A lawyer for an Orchard Park gym owner said Tuesday that a state Supreme Court judge has ruled in favor of his client, who no longer has to follow executive orders issued by Gov. Andrew M. Cuomo that are older than 30 days.
Attorney Todd Aldinger said that Judge Paul B. Wojtaszek ruled in favor of Athletes Unleashed on statutory grounds, having determined that, under the state's Executive Law, section 29A, a directive or suspension issued by the governor can only be imposed for 30 days.
"So there's no provision for the governor to extend directives," Aldinger said. "All along, he's supposed to have gone back to the Legislature and getting his directives ratified."
The ruling is the second court win for Athletes Unleashed and its owner Robert Dinero, who drew national attention after hosting a protest against Covid-19 business restrictions in November inside his California Road gym, where participants accused Erie County health inspectors of trespassing.
The governor's office has not yet decided on its next step.
“We are reviewing this decision, which applies only to this business, and are considering all options,” Jack Sterne, a spokesman for the governor, said in an email.
In the most recent lawsuit, Aldinger and attorney Paul Cambria argued that the restrictions that the governor was placing on gym owners in response to the Covid-19 pandemic were directives, and not laws that would require approval by both the state Senate and Assembly before being signed into law by the governor.
The court fight over pandemic restrictions has escalated between the state and an Orchard Pa…
"For example, the mask mandate: the governor imposed it initially by executive order, and he could have at any time gone to the Legislature and said, 'I think this is a good idea. Can we make this a (temporary) law for the next nine months?' He never did that. He kept extending it for 30 days at a time, ignoring the fact that the law under which he's issuing these executive orders doesn't allow him to extend his directives," Aldinger said.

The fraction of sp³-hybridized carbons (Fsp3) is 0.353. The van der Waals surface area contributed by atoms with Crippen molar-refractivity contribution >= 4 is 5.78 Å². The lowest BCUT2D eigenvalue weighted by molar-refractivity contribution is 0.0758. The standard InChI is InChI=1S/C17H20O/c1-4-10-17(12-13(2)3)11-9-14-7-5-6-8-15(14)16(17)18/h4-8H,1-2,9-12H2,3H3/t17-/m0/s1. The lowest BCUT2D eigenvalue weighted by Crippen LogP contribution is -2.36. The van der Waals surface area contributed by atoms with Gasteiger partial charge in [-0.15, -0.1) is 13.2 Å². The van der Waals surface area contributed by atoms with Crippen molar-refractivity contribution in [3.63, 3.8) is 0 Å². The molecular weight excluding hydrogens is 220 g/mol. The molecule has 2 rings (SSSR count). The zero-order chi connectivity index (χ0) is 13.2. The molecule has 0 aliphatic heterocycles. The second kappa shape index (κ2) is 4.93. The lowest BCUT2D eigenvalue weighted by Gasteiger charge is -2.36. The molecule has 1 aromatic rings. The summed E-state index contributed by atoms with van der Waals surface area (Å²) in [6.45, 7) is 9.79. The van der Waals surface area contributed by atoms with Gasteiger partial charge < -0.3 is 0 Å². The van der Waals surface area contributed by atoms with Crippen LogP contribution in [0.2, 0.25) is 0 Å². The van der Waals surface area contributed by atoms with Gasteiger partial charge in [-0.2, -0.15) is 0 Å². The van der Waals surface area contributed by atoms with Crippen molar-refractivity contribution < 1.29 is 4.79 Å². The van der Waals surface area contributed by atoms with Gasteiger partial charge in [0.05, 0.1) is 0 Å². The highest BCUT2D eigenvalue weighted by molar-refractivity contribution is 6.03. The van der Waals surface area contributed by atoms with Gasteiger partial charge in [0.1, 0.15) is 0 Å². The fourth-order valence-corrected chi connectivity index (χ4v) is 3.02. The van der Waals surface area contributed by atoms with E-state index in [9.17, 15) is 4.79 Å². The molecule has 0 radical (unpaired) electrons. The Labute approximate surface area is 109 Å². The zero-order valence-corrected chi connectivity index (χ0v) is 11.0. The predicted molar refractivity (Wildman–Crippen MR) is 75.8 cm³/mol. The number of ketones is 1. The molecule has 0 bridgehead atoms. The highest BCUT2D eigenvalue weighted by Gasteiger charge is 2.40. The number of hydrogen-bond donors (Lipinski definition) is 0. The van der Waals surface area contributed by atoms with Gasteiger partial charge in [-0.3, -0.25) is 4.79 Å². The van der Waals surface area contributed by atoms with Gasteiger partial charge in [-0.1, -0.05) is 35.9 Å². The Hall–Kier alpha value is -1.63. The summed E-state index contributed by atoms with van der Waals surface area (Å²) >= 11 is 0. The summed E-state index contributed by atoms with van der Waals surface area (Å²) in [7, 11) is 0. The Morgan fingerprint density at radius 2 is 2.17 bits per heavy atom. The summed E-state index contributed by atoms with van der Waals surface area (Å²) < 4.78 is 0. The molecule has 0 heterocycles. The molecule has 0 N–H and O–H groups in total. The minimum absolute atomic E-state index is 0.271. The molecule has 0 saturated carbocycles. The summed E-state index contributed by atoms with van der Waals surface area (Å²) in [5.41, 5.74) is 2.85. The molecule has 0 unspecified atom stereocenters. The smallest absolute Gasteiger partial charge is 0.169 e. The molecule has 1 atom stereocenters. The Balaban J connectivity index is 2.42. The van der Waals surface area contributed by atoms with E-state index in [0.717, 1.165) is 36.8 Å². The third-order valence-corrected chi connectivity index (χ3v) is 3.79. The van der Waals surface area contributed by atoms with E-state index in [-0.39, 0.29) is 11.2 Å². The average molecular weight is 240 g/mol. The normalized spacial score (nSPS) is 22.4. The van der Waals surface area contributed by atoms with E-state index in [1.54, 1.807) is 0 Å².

Aldinger said that the judge also ruled that the governor's directive that gyms be restricted to opening to no more than a third of their capacity or a third of their normal class size prior to the pandemic is arbitrary and capricious.
Aldinger added that the other issues raised in his client's lawsuit against the governor were rendered moot because he won on the main issue, which was the challenge to the governor's authority to issue directives that extend past 30 days.
"The judge didn't have to decide them because the directives that we were challenging, he said that they were expired. So there was no reason to rule on them on other grounds," Aldinger said.
Owners of fitness facilities across the area hope a judge's ruling in favor of an Orchard Park gym will lead to relaxed restrictions for them, too.
He added that the judge's ruling "should signal the return to normal constitutional government in New York State, not law-making by the governor by executive order, but law-making through the bicameral, constitutionally prescribed process where the Senate passes a bill, the Assembly passes a bill and then it's given to the governor for a signature."